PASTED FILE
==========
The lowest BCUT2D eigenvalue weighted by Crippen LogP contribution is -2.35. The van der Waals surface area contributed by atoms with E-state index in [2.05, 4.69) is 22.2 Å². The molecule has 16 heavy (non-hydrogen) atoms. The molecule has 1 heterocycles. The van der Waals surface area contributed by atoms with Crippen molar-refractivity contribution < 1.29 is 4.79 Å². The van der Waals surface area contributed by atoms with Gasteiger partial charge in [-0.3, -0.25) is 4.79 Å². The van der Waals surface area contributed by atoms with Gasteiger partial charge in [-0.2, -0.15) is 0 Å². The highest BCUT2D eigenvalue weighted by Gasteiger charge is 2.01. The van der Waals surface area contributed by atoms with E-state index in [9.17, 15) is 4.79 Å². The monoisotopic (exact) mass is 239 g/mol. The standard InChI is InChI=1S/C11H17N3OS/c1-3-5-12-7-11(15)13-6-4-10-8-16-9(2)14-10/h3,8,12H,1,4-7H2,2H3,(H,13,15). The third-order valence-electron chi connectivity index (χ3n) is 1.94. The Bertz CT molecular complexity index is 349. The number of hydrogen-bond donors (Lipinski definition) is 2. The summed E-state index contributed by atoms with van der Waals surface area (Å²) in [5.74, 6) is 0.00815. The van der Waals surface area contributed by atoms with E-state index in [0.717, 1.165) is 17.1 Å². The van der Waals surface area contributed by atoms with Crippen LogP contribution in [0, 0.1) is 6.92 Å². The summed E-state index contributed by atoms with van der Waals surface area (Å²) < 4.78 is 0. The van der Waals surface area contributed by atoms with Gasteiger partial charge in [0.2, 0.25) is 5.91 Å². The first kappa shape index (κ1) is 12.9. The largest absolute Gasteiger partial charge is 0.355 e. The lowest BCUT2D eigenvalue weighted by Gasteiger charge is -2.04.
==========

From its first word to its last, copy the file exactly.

The lowest BCUT2D eigenvalue weighted by Crippen LogP contribution is -2.35. The van der Waals surface area contributed by atoms with E-state index in [2.05, 4.69) is 22.2 Å². The molecule has 16 heavy (non-hydrogen) atoms. The molecule has 1 heterocycles. The van der Waals surface area contributed by atoms with Crippen molar-refractivity contribution < 1.29 is 4.79 Å². The van der Waals surface area contributed by atoms with Gasteiger partial charge in [-0.3, -0.25) is 4.79 Å². The van der Waals surface area contributed by atoms with Gasteiger partial charge in [-0.2, -0.15) is 0 Å². The highest BCUT2D eigenvalue weighted by Gasteiger charge is 2.01. The van der Waals surface area contributed by atoms with E-state index in [9.17, 15) is 4.79 Å². The monoisotopic (exact) mass is 239 g/mol. The standard InChI is InChI=1S/C11H17N3OS/c1-3-5-12-7-11(15)13-6-4-10-8-16-9(2)14-10/h3,8,12H,1,4-7H2,2H3,(H,13,15). The third-order valence-electron chi connectivity index (χ3n) is 1.94. The Bertz CT molecular complexity index is 349. The number of hydrogen-bond donors (Lipinski definition) is 2. The summed E-state index contributed by atoms with van der Waals surface area (Å²) in [5.74, 6) is 0.00815. The van der Waals surface area contributed by atoms with E-state index in [0.717, 1.165) is 17.1 Å². The van der Waals surface area contributed by atoms with Crippen LogP contribution in [0, 0.1) is 6.92 Å². The summed E-state index contributed by atoms with van der Waals surface area (Å²) < 4.78 is 0. The van der Waals surface area contributed by atoms with Gasteiger partial charge in [0.2, 0.25) is 5.91 Å². The first kappa shape index (κ1) is 12.9. The largest absolute Gasteiger partial charge is 0.355 e. The lowest BCUT2D eigenvalue weighted by Gasteiger charge is -2.04.